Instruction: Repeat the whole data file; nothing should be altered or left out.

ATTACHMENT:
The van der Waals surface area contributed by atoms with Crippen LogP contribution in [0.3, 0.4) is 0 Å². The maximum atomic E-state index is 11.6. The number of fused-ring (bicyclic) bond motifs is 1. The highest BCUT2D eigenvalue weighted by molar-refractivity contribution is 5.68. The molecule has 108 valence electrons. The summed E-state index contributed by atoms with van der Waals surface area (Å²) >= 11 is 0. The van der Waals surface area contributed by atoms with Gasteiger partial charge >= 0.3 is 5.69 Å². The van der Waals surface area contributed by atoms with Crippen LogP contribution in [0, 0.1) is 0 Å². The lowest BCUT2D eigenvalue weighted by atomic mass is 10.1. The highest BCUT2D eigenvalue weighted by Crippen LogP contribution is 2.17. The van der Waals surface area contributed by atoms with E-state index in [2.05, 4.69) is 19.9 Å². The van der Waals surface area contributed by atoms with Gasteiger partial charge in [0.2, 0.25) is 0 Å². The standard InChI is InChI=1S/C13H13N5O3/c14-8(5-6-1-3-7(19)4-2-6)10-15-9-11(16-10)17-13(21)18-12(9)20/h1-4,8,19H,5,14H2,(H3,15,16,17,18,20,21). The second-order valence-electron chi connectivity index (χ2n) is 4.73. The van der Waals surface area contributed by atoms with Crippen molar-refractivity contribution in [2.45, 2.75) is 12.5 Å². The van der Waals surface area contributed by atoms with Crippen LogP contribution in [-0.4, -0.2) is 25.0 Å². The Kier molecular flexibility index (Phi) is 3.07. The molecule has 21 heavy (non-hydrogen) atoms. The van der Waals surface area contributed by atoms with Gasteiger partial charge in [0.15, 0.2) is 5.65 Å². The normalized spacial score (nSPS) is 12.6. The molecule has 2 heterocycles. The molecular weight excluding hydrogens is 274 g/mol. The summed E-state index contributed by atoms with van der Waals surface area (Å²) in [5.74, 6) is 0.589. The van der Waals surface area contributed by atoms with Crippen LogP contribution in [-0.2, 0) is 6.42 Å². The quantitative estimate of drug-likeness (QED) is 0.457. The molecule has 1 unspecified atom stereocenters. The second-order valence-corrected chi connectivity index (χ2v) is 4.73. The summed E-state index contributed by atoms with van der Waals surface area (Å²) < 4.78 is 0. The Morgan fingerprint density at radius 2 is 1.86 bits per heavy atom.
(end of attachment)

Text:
The van der Waals surface area contributed by atoms with Crippen LogP contribution in [0.3, 0.4) is 0 Å². The maximum atomic E-state index is 11.6. The number of fused-ring (bicyclic) bond motifs is 1. The highest BCUT2D eigenvalue weighted by molar-refractivity contribution is 5.68. The molecule has 108 valence electrons. The summed E-state index contributed by atoms with van der Waals surface area (Å²) >= 11 is 0. The van der Waals surface area contributed by atoms with Gasteiger partial charge >= 0.3 is 5.69 Å². The van der Waals surface area contributed by atoms with Crippen LogP contribution in [0, 0.1) is 0 Å². The lowest BCUT2D eigenvalue weighted by atomic mass is 10.1. The highest BCUT2D eigenvalue weighted by Crippen LogP contribution is 2.17. The van der Waals surface area contributed by atoms with E-state index in [2.05, 4.69) is 19.9 Å². The van der Waals surface area contributed by atoms with Gasteiger partial charge in [0.2, 0.25) is 0 Å². The standard InChI is InChI=1S/C13H13N5O3/c14-8(5-6-1-3-7(19)4-2-6)10-15-9-11(16-10)17-13(21)18-12(9)20/h1-4,8,19H,5,14H2,(H3,15,16,17,18,20,21). The second-order valence-electron chi connectivity index (χ2n) is 4.73. The van der Waals surface area contributed by atoms with Crippen molar-refractivity contribution in [2.45, 2.75) is 12.5 Å². The van der Waals surface area contributed by atoms with Crippen LogP contribution in [-0.4, -0.2) is 25.0 Å². The Kier molecular flexibility index (Phi) is 3.07. The molecule has 21 heavy (non-hydrogen) atoms. The van der Waals surface area contributed by atoms with Gasteiger partial charge in [0.15, 0.2) is 5.65 Å². The normalized spacial score (nSPS) is 12.6. The molecule has 2 heterocycles. The molecular weight excluding hydrogens is 274 g/mol. The summed E-state index contributed by atoms with van der Waals surface area (Å²) in [5.74, 6) is 0.589. The van der Waals surface area contributed by atoms with Crippen LogP contribution in [-0.2, 0) is 6.42 Å². The quantitative estimate of drug-likeness (QED) is 0.457. The molecule has 1 unspecified atom stereocenters. The second-order valence-corrected chi connectivity index (χ2v) is 4.73. The summed E-state index contributed by atoms with van der Waals surface area (Å²) < 4.78 is 0. The Morgan fingerprint density at radius 2 is 1.86 bits per heavy atom.